This special issue invites both scholarly articles of a theoretical and empirical nature, from researchers and practitioners. We intend that the special issue collection will also provide an opportunity for contributors to the broad fields of public sector management are all welcome. The following themes would be of particular interest (NB: this list is not exhaustive):

·         Why do some countries adopt International Public Sector Accounting Standards (IPSAS)?

·         Why do developed/developing countries reject IPSAS?

·         What are the implementation issues or status?

·         What are methodological issues of evaluating IPSAS performance?

·         What are disclosure and transparency status after the adoption of IPSAS?

·         Why some International Public Sector Accounting Standards are difficult?

·         What are the methodological/theoretical considerations for IPSAS research? 

Submission Procedure:

Submissions to this journal are through the ScholarOne submission system here: http://mc.manuscriptcentral.com/ijpsm

Please visit the author guidelines for the journal at 

http://www.emeraldgrouppublishing.com/products/journals/author_guidelines.htm?id=ijpsm.

 

Please ensure you select this special issue from the relevant drop down menu on page four of the submission process.


Submission Deadline: 
30 October 2018. 

References: 

Adhikari, P., & Gårseth-Nesbakk, L. (2016). Implementing public sector accruals in OECD member states: Major issues and challenges. Accounting Forum, 40(2), 125-142.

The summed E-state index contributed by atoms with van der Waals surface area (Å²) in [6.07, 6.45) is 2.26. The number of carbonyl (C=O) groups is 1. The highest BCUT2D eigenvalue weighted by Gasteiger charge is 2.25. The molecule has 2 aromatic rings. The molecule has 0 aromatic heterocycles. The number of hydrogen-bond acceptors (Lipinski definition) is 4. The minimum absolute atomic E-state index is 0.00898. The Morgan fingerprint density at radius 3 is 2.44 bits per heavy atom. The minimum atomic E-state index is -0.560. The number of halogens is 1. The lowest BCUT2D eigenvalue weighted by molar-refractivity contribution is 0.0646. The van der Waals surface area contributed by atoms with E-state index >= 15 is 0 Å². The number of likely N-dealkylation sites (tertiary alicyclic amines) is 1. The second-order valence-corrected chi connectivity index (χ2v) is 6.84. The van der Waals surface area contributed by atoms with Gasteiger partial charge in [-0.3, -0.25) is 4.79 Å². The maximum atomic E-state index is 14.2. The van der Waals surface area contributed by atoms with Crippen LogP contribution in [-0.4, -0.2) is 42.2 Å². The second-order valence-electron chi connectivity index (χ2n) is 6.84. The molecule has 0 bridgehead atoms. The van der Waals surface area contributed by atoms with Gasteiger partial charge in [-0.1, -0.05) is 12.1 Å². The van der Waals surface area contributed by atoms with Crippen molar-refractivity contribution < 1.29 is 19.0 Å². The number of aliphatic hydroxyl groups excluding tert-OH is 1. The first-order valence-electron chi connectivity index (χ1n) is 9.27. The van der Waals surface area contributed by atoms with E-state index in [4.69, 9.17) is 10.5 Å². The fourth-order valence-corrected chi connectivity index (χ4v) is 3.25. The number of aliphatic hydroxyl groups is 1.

Adhikari, P., Kuruppu, C., & Matilal, S. (2013). Dissemination and institutionalization of public sector accounting reforms in less developed countries: A comparative study of the Nepalese and Sri Lankan central governments. Accounting Forum, 37(3), 213-230.

Bakre, O., Lauwo, S.G., & McCartney, S. (2017). Western accounting reforms and accountability in wealth redistribution in patronage-based Nigerian society. Accounting, Auditing & Accountability Journal, 30(6), 1288-1308.

Bracci, E., Humphrey, C., Moll, J., & Steccolini, I. (2015). Public sector accounting, accountability and austerity: more than balancing the books? Accounting, Auditing & Accountability, 28(6), 878-908.

Chan, J.L. (2003). Government Accounting: An Assessment of Theory, Purposes and Standards. Public Money & Management, 23(1), 13-20.

Christiaens, J., Reyniers, B., & Rollé, C. (2010). Impact of IPSAS on reforming governmental financial information systems: A comparative study. International Review of Administrative Sciences, 76(3), 537–554.

Christiaens, J., Vanhee, C., Manes-Rossi, F., Aversano, N., & Van Cauwenberge, P. (2015). The effect of IPSAS on reforming governmental financial reporting: An international comparison. International Review of Administrative Sciences. 81(1), 158-177.

Ellwood, S., & Newberry, S. (2007). Public sector accrual accounting: institutionalising neoliberal principles? Accounting, Auditing & Accountability Journal, 20(4), 549-573.

Harun, H., Van-Peursem, K., & Eggleton, I.R.C. (2015). Indonesian public sector accounting reforms: dialogic aspirations a step too far? Accounting, Auditing & Accountability Journal, 28(5), 706-738.

International Federation of Accountants(IFAC). (2016). International Public Sector Accounting Standards Board: Fact Sheet. June. New York,USA.

Lassou, P.J.C., & Hopper, T. (2016). Government accounting reform in an ex-French African colony: the political economy of neo-colonialism. Critical Perspectives on Accounting, 36, 39-57.

Oulasvirta, L. (2014). The reluctance of a developed country to choose International Public Sector Accounting Standards of the IFAC. A critical case study. Critical Perspectives on Accounting, 25(3), 272-285.

Ryan, C. (1999). Australian public sector financial reporting: a case of cooperative policy formulation. Accounting, Auditing & Accountability Journal, 12(5), 561-582.